In the 19th century, the U.S. built the world’s first transcontinental railroad system and helped create telephones and electric lighting.  At the start of the 20th century, we sent men into the air and then constructed the world’s largest highway system.  In 1962, President John F. Kennedy issued a challenge to the nation; wanting us “to go to the moon in this decade and do the other things; not because they are easy, but because they are hard.”  And, we did just that!  Just seven years later, Neil Armstrong became the first human to set foot on the lunar surface.

The 1960s and 70s saw the birth of various civil rights movements: women, non-Whites, and gays and lesbians.  That forced America to live up to its promise to be a land of equality and prosperity.  We finally began seeing the fruits of those movements in the 1990s.

Yet here stands the U.S. – still mired in Middle East conflicts and dealing with an economy that, on the surface, looks extraordinary.  But those of us struggling with medical bills and increasingly high costs of basic living aren’t exactly thrilled that the U.S. stock market is functioning wonderfully for large corporations that don’t often pay their taxes and feel they have the unquestionable right to contaminate the environment in the name of profit.

Although I’m an introvert, I remain optimistic and would like to see society achieve some grand accomplishment over the next 10 years.

Infrastructure – As of 2017, the American Society of Civil Engineers (ASCE) gave the U.S. a grade of D+ for infrastructure.  That’s an overall assessment of everything from bridges to railroads.  To say they’re falling apart is dismissively juvenile.  A grade is just a letter, but the implications are dire.  In 2007, a section of Interstate 35 through Minneapolis collapsed, killing 13 people and injuring 145.  But, nearly 13 years later, the U.S. is still spending more on military intervention in the perpetually-chaotic Middle East than making serious efforts to rebuild, or even refurbish, highways like I35.  The ASCE estimates the nation will need up to 4.5 trillion USD to repair or rebuild much of our infrastructure by 2025.  It’s one critical issue on which elected officials of all political stripes might agree.  Instead, we have a president who wants to spend even more money to build a wall along the nation’s southern border with México.  I can’t even contemplate how much that would cost.  Knowing the U.S. federal government, though, it would be much more than initial estimates.  Still, as I move around my own local area, I notice roads that have been under construction since the start of the last decade!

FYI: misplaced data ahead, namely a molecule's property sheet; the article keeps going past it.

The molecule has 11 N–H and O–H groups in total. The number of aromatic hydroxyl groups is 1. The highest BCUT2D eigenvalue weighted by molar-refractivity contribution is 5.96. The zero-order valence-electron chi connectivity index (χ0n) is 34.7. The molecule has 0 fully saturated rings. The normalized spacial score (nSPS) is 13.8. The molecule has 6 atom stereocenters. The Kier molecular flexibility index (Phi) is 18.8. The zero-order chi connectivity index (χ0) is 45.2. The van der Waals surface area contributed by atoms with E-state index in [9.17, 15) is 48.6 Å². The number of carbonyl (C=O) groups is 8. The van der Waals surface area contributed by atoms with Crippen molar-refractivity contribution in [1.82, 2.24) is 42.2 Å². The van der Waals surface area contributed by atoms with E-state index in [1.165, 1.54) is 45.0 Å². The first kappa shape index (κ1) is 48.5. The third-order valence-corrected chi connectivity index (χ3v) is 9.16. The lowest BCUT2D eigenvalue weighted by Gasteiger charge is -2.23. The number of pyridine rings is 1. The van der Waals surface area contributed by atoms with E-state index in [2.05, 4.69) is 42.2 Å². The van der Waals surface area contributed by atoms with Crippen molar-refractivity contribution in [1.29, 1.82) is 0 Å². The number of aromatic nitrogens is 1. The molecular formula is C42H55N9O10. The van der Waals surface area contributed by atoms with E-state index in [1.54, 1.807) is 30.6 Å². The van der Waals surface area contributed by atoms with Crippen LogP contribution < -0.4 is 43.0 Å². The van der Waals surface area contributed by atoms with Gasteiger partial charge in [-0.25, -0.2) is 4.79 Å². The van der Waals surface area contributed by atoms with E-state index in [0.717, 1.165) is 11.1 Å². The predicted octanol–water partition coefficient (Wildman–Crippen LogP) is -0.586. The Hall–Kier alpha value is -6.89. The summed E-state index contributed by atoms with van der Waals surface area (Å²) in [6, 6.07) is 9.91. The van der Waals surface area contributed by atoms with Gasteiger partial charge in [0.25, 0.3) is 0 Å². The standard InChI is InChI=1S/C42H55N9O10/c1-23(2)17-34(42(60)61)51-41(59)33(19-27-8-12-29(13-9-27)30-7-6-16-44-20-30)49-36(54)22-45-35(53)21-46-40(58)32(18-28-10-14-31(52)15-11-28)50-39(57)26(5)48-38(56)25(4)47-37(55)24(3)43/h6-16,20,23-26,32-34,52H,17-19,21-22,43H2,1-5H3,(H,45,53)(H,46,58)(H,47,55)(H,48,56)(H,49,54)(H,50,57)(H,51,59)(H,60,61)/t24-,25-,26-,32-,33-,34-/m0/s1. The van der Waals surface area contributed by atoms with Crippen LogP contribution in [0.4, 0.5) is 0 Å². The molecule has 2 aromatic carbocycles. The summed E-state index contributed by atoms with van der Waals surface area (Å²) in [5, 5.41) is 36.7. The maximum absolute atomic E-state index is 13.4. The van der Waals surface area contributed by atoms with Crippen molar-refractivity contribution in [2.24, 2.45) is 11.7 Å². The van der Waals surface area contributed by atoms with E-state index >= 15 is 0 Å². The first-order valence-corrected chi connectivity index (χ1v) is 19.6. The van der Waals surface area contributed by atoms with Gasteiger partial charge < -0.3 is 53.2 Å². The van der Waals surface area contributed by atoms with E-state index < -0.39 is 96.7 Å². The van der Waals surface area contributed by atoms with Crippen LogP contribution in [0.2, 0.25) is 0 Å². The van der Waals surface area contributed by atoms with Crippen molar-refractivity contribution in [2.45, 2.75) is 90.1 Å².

Subterranean Power and Telecommunication Lines – In September of 2017, Hurricane Maria rolled over Puerto Rico as a borderline category 5 storm.  With an estimated cost of 94 billion USD, it stands as one of the most expensive natural disasters in U.S. history.  And Maria didn’t even reach the American mainland.  As with most such calamities, residents in the impact zones lived without power, which includes clean water.  Like Andrew did to Florida in 1992, and Katrina to the Gulf Coast in 2005, Maria destroyed a substantial number of power and telecommunication lines across Puerto Rico.  Our government’s response?  USD 5 billion in aid and a president tossing paper towels into a raucous crowd.

Tropical storm systems aren’t our only nemesis.  Currently, the U.S. is dealing with yet another round of powerful winter weather, with strong winds flipping vehicles and blizzard conditions hampering travel.  It’s not uncommon for massive weather phenomena to impact more than 100 million people.  Last October the Dallas, Texas area experienced a rash of tornado outbreaks.  But that’s just in one city in one state.  Other areas across the country have been struck by these meteorological vortexes.  And, of course, power and telecommunication lines are among the casualties.